The City Attorney’s salary is fixed by the Mayor and Common Council, but it can’t be less than $7,500.00 a year.  The City Attorney shall be provided with office space and equipment, and clerical help by the City.  Charter section 55(e).

The City Attorney is mentioned elsewhere in the Charter, particularly the Article regarding the City Manager.  However, the core functions of the elected city attorney are found in the City Charter.

Section 55 of the Annotated San Bernardino City Charter has the following annotations:  “(Scott v. Common Council (1996) 44 Cal.App.4th 684, 686, 696, regarding Section 55 (d).) (City
Attorney Opinion No. 96-3; City Attorney Opinion No.89-11; City Attorney Opinion No. 87-59; City Attorney Opinion No. 87-36).”   Scott v. Common Council can be found in the California Appellate Reports 4th, volume 44, page 684, which can be found in most California libraries and law libraries.  The City Attorney Opinions are available from the City Attorney’s Office.  I would accord them a weight equivalent to the California Attorney General’s Opinions.   I think they would lend some persuasive authority to any legal brief.  I have not seen any of them since I was a Deputy City Attorney for the City of San Bernardino.

As the election season goes on, I may provide some more insights into the legal structure of the San Bernardino City Attorney’s Office.

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T: (909) 708-6055

Elected City Attorneys in California versus Appointed City Attorneys in California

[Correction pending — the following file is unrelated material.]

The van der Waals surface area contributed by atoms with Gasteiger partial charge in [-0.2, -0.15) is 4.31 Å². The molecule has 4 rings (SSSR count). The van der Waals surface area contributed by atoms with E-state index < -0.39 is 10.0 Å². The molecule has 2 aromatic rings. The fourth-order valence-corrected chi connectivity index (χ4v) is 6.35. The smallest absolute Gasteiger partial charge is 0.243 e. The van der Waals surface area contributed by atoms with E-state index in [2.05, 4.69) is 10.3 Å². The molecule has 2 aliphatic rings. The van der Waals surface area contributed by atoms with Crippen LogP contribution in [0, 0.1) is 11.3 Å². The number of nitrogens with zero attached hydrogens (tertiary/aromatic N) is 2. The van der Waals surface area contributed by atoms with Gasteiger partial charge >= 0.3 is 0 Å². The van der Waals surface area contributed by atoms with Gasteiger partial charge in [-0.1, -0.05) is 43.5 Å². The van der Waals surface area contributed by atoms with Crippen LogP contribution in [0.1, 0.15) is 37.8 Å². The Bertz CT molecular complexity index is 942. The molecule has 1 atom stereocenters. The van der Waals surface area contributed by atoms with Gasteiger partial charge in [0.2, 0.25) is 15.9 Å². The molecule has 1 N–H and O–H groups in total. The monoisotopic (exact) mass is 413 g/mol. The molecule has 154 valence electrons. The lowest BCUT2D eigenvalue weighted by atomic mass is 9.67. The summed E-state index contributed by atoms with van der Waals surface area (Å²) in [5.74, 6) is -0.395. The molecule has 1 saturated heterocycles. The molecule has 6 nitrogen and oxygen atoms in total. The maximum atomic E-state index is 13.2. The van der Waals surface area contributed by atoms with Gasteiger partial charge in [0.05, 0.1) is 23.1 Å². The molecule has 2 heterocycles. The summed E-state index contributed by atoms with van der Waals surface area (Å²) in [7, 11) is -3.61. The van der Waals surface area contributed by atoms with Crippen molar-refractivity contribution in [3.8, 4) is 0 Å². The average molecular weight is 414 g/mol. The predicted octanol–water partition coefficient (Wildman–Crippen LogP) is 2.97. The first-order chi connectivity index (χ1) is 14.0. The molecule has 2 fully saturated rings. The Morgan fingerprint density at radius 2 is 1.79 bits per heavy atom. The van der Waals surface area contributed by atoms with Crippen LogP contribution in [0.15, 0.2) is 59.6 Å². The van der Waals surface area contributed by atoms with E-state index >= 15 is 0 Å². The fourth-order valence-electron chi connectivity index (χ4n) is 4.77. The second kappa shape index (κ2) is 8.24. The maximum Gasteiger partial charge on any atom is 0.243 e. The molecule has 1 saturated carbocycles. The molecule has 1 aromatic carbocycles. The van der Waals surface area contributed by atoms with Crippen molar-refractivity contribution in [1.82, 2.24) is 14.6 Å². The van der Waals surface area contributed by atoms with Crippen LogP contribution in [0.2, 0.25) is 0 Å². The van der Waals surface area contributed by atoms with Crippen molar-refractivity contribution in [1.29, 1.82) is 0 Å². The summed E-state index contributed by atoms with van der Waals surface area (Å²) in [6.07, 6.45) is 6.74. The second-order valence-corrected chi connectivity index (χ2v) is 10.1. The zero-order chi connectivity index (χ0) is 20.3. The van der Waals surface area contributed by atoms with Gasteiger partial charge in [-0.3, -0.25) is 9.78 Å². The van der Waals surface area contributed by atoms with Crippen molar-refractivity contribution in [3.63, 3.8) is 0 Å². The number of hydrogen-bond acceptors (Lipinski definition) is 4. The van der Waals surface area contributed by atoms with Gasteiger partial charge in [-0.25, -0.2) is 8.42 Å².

By Michael Reiter, Attorney at Law

The City Attorney plays an important role in cities in California.  I worked for an elected City Attorney in the City of San Bernardino for almost five years, from February 2001 until January 2006.  I was a Deputy City Attorney for the City of San Bernardino, one of the few cities in California with an elected City Attorney.  Each City (or City and County) with an elected City Attorney is also a charter city, which modifies the default settings for local government in California set by the Government Code and the California Constitution.

Here are the Cities in California with an elected City Attorney as of today:

Compton

Huntington Beach

Oakland

Los Angeles

San Francisco

San Diego

San Bernardino

Long Beach

Redondo Beach

San Rafael

Chula Vista

Albany has an elected City Attorney, but the voters changed it to an appointive post in November 2010.

Having worked in both appointed city attorney’s offices (City of Redlands, City of Santa Clara), and an elected city attorney’s office, I have some perspective on both.

An elected City Attorney position  is by nature political.  The office is elected, which means that the elected city attorney (or someone appointed as city attorney in an elective City Attorney’s Office) has to be a politician to keep the job.

An appointed City Attorney position is by nature political.   The appointed City Attorney has a constituency as well.  The appointed city attorney has to keep, at the very least, a majority of a Council quorum (which will vary by the size of a City Council) happy.

There are merits and demerits to both systems.  Individual’s opinions on the merits of an elected city attorney versus an appointed city attorney depend on the politics of the City, the person occupying the  position, and the community.

Since this is an election year for at least one of the cities on the list, I will probably be returning to this subject this year.

The information you obtain at this blog is not, nor is it intended to be, legal advice. No attorney-client relationship is established by reading or commenting on this blog.  You should consult an attorney for advice regarding your individual situation.